Getting Down to Basics with User Acceptance Testing (UAT)

By Nilesh Patel, KMS Technology


Towards the end of development, every piece of software should be subjected to a final phase of testing. It doesn’t matter if you call it user acceptance testing, end user testing, or beta testing. The aim is the same: to ensure that the application meets the intended business functions for end users in real-world conditions. User acceptance testing (UAT) enables developers to make a final round of adjustments before the software is released. It’s the last chance to raise any lingering issues and confirm that the software actually does what it’s intended to do. This requires a change of gear from the test team.

A Fresh Perspective on User Acceptance Testing

To simplify, good testers are masters of breaking things. They can look at an application, consider how it works, and immediately imagine a number of ways that you might trip it up. Testers often focus on negative scenarios to unearth defects. They bring their functional testing experience and technical knowledge to bear.

End users are different. They’re focused on positive scenarios because they try to achieve goals, which are typically aligned with the business functions the application was created to fulfill. In other words, they don’t go out of their way to break apps. They also have little understanding of what’s going on behind the scenes. They don’t know what database is being accessed or what technology is being used, and they don’t care. They just want things to work as expected.

Know Your User

Testers have no problem creating detailed functional tests based on a set of requirements, but with UAT the test cases have to be simpler. They should be drawn from use cases and they can’t afford to be too specific because there’s a lot of value in seeing how end users go about completing a task. Do they make assumptions and take wrong turns? Are there problems that the developers and testers can’t see because they’re so close to the application and so are familiar with it?

To create a good set of end user tests, it’s important to understand who the end users are. What does the typical user of this application look like? What age are they? What gender? Depending on the application in question, there could be other important demographics. This information is obviously necessary for recruiting beta testers, but it also helps to create solid use cases.

A broad range is often desirable and so it may be necessary to design test cases for different groups of end users. If they lack a lot of business domain knowledge, they might require more support and simpler test cases.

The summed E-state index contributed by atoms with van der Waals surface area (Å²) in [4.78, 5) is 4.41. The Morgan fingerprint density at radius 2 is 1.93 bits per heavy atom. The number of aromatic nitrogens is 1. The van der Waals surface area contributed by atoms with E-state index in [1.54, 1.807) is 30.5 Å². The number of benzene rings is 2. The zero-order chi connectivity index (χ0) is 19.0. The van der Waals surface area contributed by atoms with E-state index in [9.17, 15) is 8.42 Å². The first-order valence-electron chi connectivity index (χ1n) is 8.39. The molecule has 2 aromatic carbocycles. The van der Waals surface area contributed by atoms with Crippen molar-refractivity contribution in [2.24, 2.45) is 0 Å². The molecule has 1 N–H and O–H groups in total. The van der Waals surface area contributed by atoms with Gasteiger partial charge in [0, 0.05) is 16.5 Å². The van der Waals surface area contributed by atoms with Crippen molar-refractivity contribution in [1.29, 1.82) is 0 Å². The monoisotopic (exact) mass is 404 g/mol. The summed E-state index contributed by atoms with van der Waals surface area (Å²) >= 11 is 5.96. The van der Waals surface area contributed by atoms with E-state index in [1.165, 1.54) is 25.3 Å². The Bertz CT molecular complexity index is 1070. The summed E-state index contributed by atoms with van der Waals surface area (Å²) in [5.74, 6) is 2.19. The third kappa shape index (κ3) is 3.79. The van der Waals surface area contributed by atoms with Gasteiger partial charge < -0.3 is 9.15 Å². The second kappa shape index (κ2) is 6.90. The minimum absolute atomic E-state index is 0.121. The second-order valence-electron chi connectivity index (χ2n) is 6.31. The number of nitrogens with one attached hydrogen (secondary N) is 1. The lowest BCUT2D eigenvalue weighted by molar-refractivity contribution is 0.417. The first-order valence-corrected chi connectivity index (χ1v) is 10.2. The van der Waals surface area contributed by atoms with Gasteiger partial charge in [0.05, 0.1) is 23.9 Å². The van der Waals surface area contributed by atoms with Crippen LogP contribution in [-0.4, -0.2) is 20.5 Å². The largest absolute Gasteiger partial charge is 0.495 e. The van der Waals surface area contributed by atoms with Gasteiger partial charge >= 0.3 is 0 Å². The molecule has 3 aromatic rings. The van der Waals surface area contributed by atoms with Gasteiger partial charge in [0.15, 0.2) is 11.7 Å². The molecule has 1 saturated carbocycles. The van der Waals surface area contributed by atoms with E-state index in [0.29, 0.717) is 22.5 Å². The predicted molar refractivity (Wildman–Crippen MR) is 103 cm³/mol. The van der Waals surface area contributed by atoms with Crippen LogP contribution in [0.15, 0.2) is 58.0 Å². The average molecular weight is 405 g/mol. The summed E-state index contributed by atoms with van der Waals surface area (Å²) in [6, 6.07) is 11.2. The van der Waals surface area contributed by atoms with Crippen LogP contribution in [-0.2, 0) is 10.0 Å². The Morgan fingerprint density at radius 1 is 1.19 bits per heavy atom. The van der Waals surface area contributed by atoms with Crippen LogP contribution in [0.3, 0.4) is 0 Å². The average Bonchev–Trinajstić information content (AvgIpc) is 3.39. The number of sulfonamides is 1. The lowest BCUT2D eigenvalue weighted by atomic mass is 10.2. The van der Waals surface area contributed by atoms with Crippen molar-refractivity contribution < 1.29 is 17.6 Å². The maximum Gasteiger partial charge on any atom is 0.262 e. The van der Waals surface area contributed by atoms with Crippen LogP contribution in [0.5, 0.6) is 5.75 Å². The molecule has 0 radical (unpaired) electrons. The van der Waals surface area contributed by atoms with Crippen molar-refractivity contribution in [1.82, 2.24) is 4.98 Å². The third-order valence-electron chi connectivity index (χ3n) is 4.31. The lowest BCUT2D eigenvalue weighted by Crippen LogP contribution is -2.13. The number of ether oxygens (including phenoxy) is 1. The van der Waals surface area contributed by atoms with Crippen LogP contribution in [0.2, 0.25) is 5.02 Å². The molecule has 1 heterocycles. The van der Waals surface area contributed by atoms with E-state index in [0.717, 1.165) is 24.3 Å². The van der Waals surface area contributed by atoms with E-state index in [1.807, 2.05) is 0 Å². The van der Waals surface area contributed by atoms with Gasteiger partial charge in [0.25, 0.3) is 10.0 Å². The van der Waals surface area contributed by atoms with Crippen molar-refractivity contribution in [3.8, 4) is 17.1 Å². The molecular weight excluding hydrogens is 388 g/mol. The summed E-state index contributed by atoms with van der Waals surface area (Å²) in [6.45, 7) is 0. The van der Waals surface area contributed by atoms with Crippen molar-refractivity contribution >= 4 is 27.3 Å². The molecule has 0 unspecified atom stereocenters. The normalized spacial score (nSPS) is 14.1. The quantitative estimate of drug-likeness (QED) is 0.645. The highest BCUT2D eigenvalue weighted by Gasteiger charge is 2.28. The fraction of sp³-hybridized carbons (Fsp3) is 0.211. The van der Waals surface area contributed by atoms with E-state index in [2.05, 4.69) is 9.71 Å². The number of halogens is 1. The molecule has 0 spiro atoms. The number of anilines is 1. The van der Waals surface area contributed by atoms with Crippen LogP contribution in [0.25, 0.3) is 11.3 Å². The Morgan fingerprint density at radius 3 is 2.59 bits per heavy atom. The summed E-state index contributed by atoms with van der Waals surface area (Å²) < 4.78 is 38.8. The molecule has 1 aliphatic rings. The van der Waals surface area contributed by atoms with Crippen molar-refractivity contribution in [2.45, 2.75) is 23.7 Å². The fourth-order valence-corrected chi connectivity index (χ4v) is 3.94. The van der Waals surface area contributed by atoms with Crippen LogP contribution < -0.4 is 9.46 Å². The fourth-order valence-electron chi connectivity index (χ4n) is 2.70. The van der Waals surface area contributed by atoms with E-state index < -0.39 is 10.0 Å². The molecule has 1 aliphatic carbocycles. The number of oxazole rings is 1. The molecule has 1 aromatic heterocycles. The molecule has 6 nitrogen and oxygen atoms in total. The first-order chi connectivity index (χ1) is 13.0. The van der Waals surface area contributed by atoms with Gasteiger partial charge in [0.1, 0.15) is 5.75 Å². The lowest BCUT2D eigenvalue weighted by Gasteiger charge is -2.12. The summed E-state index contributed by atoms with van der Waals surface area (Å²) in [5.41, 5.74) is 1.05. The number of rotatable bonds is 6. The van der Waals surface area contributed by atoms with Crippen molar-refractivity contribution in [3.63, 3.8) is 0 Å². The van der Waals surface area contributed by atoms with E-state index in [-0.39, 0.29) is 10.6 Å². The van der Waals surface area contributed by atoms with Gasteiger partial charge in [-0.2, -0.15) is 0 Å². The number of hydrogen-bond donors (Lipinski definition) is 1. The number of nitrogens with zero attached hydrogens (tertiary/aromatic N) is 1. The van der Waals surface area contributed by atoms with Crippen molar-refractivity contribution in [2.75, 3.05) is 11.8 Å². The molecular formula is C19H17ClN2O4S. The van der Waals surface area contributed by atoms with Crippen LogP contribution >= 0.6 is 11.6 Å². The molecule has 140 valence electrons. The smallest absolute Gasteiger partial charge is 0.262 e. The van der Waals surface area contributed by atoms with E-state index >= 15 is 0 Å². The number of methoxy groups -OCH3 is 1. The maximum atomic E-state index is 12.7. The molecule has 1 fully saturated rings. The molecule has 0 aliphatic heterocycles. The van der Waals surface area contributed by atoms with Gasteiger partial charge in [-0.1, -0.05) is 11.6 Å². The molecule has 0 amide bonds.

Understand the Business Reasons for User Acceptance Testing

Sometimes, testers might create use cases, but usually they’ll be provided by business analysts. It’s vital that testers are able to discuss the UAT with the business team and build a clear picture of what kind of feedback they’re looking for. Is the focus on uncovering defects, finding usability problems, or a mixture of both?

This will really help testers to create the right kinds of workflows and checklists for the beta testers to complete. There’s also a chance that the business team will want a particular focus on a certain set of features, or that something will crop up in the first round of UAT that they feel requires more investigation, and the test cases will have to be amended to accommodate that.

Real-world Conditions

To get as clear a picture as possible from the UAT, it’s important to use real-world data, not test data. Ideally, you’ll test in the production environment. The aim is to mimic the final real-world application conditions as closely as possible. If you use a test application or a separate test server, you’re not necessarily going to get the full picture.

Find ways to emulate your expected user numbers and consider potential complications. End users may encounter issues with software conflicts or browser plug-ins. Beta testing and real-world conditions really widen the net for catching defects.

When the UAT begins, testers will have to work to interpret and categorize the results coming in. They’ll need to differentiate between genuine defects and feedback issues on usability. Any problems with the test cases should become clear pretty quickly, and they can be tweaked and refocused through discussion with the business team.

The closer that UAT can get to emulating the final real-world scenario for the application in terms of data, environment, and users, the more confident everyone can be about signing off and pushing it live.

About the Author

Nilesh Patel is QA Manager for KMS Technology, ( a provider of IT services across the software development lifecycle with offices in Atlanta and Ho Chi Minh City. He was previously at LexisNexis doing independent software testing. Contact him at [email protected].

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